HCA Inc. agreed to pay $20 million to shareholders who had accused executives of making false statements that helped boost the company’s stock price.
Under the deal, according to the Associated Press, the Nashville-based hospital management company didn’t admit to any wrongdoing.
The AP said that shareholders had alleged that executives misstated HCA’s financial condition between January and July 2005, inflating the stock price. The shares then fell nearly 10 percent when HCA subsequently reported worse-than-expected results.
Several insiders — including then-Senate Majority Leader Bill Frist, whose father and brother founded HCA — sold large amounts of stock before the price dropped, according to AP. It noted that the senator’s sales took place as he was considering a run for the Republican presidential nomination. (He eventually chose not to run.)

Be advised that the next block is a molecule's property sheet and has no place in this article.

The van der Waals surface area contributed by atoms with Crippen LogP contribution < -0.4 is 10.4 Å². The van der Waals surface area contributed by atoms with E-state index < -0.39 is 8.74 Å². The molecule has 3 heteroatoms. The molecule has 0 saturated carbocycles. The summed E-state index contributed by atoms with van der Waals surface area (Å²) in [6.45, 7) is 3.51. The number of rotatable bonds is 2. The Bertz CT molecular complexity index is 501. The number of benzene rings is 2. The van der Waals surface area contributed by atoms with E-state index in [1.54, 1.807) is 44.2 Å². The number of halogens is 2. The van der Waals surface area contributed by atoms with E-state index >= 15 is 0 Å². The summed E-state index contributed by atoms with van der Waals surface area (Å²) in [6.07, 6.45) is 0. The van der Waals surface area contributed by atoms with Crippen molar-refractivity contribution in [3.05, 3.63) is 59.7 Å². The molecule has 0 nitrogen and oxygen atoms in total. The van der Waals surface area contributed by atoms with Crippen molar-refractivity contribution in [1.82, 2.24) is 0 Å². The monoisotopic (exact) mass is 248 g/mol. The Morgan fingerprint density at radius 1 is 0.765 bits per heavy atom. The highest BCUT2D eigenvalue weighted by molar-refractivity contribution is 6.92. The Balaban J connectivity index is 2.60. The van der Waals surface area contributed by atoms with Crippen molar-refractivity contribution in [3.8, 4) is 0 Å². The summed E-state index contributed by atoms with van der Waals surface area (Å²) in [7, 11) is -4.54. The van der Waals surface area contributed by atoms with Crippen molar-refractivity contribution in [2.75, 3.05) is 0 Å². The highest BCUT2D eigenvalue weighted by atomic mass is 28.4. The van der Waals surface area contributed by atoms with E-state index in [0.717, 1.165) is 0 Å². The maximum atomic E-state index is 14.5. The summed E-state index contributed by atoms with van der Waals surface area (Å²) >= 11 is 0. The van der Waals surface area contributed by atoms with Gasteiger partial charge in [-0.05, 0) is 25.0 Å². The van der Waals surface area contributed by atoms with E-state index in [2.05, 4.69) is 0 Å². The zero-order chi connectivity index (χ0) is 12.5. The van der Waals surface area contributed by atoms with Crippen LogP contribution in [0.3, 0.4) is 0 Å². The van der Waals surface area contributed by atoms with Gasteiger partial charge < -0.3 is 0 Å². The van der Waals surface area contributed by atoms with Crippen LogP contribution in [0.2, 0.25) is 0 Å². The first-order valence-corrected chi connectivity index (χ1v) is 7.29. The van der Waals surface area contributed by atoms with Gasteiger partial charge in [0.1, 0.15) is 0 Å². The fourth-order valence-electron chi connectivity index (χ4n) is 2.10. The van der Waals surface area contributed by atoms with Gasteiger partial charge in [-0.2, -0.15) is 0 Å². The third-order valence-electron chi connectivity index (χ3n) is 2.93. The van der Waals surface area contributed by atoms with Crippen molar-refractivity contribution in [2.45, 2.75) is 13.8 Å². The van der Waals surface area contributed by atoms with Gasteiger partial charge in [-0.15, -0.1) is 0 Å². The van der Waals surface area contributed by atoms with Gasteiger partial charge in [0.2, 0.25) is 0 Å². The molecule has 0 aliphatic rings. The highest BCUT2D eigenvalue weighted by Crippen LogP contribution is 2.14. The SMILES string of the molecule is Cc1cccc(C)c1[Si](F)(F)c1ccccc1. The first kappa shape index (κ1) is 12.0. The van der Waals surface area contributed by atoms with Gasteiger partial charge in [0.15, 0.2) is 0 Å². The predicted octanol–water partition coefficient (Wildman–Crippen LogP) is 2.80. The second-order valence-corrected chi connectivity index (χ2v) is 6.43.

In September 2005, CFO.com reported that HCA had received a subpoena related to Sen. Frist’s stock sale. The company also was being investigated by the Securities and Exchange Commission, according to reports at the time.
In November, a group of private equity firms and management bought HCA for $21.3 billion plus $11.7 billion in debt. Investors included Bain Capital Partners LLC, Kohlberg Kravis Roberts & Co., and Merrill Lynch Global Private Equity. The deal also involved $16 billion in new debt, the AP noted.
The wire service said that the investigation had ended in April without action being taken against Sen. Frist.